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As Pakistan is set to hold its 12th general elections on February 8 (Thursday), one cannot help but feel that this year’s elections are remarkably different than the previous held in 2018. For once, there was no uncertainty whether the elections will be held in 2018 compared to all the chaos and uncertainty leading up to deciding a date for elections 2024.

Let us take a look at what is new and what has changed for these elections.

NA seats reduced

Previously, there were 342 seats of the lower house of parliament including seats reserved for women and non-Muslims.

However, for these elections, the strength of the National Assembly (NA) has decreased by six seats to 336 as the Election Commission of Pakistan (ECP) reduced the representation of newly-merged districts in Khyber Pakhtunkhwa (KP) from 12 to six in the fresh delimitation under the 2023 census.

Elections without Imran Khan

In the previous elections, Pakistan Tehreek-e-Insaf (PTI) founder Imran Khan was a favourite. And this was proven after he emerged as the winner and assumed office.

This year we do not see Imran contesting, or even campaigning in different cities as he is behind bars. The former prime minister is currently incarcerated in Adiala Jail after conviction in the cipher, Toshakhana and illegal nikah case.

Election Management System and Result Transmission System

In 2018, the ECP was under criticism after the failure of the result transmission system (RTS) that was developed to transmit and tabulate results.

Not wanting to be censured again, the ECP has come up with a new system-Election Management System (EMS).

This new system, the electoral body claims will even work offline as it is not internet-based but intra-net-based. This means that the system has a private network of the election commission that has been spread across the country, involving the services of PTCL and other firms.

Now we can only wait till February 8 to see whether we will have a ‘back to the past’ moment or the new EMS will really work.

Gender gap

The latest voting statistics reveal that the electoral gender gap has fallen to less than 10 million for the first time in a decade.

The number of voters in the country has increased to 128 million including 69.26 million men and 59.32 million women.

During the 2018 polls, there was gap of 12.49 million. In November 2021, the electoral gender gap stood at 11.81 million.

Contesting without official party symbol

Previously, all major parties and independent candidates contested the elections with their specific electoral symbol. However, the same cannot be said for elections 2024.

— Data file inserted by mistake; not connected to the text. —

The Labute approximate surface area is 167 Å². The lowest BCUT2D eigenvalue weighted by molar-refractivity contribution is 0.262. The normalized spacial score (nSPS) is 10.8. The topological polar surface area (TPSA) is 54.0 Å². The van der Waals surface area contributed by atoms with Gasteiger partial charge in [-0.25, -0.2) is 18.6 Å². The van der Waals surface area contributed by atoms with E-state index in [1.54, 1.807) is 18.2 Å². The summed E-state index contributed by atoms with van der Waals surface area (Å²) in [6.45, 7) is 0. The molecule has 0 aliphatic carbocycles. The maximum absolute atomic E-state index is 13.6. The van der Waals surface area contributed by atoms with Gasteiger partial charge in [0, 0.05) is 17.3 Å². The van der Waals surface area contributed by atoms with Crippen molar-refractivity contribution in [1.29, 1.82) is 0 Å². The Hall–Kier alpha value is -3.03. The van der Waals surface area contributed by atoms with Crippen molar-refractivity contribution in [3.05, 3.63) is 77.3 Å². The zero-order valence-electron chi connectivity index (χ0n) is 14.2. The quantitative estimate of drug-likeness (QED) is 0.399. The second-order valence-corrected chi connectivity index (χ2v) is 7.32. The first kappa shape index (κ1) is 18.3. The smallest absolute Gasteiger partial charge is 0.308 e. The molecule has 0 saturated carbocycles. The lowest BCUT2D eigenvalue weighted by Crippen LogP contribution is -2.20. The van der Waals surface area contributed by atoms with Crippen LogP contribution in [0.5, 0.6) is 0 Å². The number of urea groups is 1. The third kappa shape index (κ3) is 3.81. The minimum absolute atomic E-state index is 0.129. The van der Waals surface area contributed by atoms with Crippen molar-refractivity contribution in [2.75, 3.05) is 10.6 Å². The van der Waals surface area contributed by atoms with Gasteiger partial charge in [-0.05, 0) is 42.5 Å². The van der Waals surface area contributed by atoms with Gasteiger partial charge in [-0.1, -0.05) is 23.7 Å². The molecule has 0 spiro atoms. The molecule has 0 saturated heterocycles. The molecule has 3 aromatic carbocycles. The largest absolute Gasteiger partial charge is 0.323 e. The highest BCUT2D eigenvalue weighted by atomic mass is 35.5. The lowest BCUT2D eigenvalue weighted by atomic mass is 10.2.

PTI – stripped off its electoral symbol ‘bat’ – will now contest with different symbols.

High percentage of independent candidates

In all the past elections, the number of independent candidates for the NA hovered around 53%. This year the percentage is 63.

Young voters

In the previous general elections, around 46 million young voters exercised their right to vote.

A total number of 12,638 candidates are in the run for assembly seats in the four provinces this year. For these candidates, the number of young voters (between ages 18 and 35) 57 million, which is over 47% of the electorate.

First time voters

Many young Pakistanis will vote for the first time in their lives on February 8.

As per Reuters, around 22 million youths (43.85 percent) aged between 18 and 23 will cast their vote for the first time tomorrow.

As per the Pakistan Institute of Legislative Development and Transparency “the average youth voter turnout of the past eight elections, from 1988 to 2018, has been abysmally low at 31 percent, which is 13 percentage points lower than the average overall voter turnout of 44 percent in these eight elections.”

The return of Nawaz Sharif

Three-time prime minister Nawaz Sharif was ousted in 2017 and could not contest in 2018 due to his conviction in a number of corruption case.

However, the Pakistan Muslim League-Nawaz (PML-N) supremo is back and will be contesting from Lahore’s NA-130.

Comments

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KU Feb 07, 2024 08:43pm
The visible difference is fear amongst PTI candidates and their families, especially in small districts and tehsils. The news of already won elections in these places don't reach us.
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